Next move: Is a Microsoft Technician course the best way into IT?


Next move: Is a Microsoft Technician course the best way into IT?

I am seeking my first step on the IT ladder in a front-line desktop support role, and am considering becoming a Microsoft Certified Desktop Support Technician. I have no commercial IT experience. Is this course the best way to get into IT and what is the average starting salary for an entry-level role? Also, is this course recognised by employers?

The solution: Convince an employer to pay

The MCDST course is a good one and is recognised as a useful indicator of the skills employers can expect from you. Yes, I would say it is worth doing. The course covers the skills of helpdesk technician, customer support representative, PC support specialist, technical support representative, and technical support specialist.

It is recognised this is a different skillset from that of someone holding a Microsoft Certified Systems Administrator or Microsoft Certified Systems Engineer qualification. More and more companies are looking for candidates with specialist, rather than generalist, desktop skills, particularly in the financial services and legal sectors. This would fit your career aspirations, but there is a drawback. Ideally, people taking this course should have six to 12 months' experience supporting end-users of a desktop operating system. However, you may find a firm is happy to take you on and actually pay for this qualification.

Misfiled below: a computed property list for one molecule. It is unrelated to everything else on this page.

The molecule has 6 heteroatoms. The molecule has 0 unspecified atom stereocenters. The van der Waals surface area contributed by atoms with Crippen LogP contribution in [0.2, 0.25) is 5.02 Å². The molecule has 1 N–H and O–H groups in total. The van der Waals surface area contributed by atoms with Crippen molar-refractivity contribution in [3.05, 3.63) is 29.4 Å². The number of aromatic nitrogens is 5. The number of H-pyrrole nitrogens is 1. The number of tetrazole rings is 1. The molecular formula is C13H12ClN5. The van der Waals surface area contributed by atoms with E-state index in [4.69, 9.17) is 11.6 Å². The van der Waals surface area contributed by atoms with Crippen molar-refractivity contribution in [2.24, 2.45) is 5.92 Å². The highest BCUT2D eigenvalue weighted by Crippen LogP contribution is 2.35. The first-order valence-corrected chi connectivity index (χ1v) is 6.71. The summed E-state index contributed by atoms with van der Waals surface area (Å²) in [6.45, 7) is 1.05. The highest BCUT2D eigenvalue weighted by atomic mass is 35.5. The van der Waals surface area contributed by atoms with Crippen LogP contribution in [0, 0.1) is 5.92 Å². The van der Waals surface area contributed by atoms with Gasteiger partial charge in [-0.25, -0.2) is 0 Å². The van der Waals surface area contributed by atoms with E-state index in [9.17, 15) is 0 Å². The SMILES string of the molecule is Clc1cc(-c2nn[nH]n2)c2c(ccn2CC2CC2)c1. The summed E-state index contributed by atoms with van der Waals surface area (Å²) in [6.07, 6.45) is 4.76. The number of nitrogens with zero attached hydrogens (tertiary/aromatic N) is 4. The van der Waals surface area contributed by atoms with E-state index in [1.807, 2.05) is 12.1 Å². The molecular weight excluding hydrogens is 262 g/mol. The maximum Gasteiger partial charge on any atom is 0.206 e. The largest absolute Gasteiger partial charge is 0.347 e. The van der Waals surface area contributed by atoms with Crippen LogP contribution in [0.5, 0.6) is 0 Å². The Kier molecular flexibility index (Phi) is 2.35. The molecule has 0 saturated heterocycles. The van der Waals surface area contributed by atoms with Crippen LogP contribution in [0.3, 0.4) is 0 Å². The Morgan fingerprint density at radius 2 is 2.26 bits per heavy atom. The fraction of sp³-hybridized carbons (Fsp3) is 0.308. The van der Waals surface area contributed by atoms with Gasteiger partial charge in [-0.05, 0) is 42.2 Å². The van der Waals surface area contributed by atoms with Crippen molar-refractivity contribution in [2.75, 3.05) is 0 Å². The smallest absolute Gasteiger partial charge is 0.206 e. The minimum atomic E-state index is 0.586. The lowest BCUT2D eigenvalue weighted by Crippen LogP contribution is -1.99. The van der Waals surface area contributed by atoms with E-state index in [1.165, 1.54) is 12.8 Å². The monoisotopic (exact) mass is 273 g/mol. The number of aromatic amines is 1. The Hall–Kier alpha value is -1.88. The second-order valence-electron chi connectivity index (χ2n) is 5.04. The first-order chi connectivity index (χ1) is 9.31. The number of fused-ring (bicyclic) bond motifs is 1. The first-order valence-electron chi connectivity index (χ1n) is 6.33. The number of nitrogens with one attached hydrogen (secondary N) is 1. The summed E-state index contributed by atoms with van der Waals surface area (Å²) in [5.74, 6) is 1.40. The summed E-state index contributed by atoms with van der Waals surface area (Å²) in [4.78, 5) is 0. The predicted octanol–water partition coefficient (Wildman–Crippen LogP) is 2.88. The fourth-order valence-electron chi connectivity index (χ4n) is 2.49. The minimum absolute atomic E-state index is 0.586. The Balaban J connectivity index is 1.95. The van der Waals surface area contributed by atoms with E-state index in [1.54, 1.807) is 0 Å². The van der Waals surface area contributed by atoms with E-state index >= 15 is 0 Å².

Entry-level salaries with this qualification range from £22,000 to £25,000. Without commercial experience, you could start on as little as £16,000. You do not mention your current skillset. A Higher National Diploma or a degree in IT would probably give you enough desktop knowledge to go straight onto the course.

Solution by Tracey Abbott, divisional director of the Zarak Group and board member of ATSCO

The panel: Plan-Net Services, Hudson, Reed Technology, Zarak Technology, No Limits Coaching, The Training Camp

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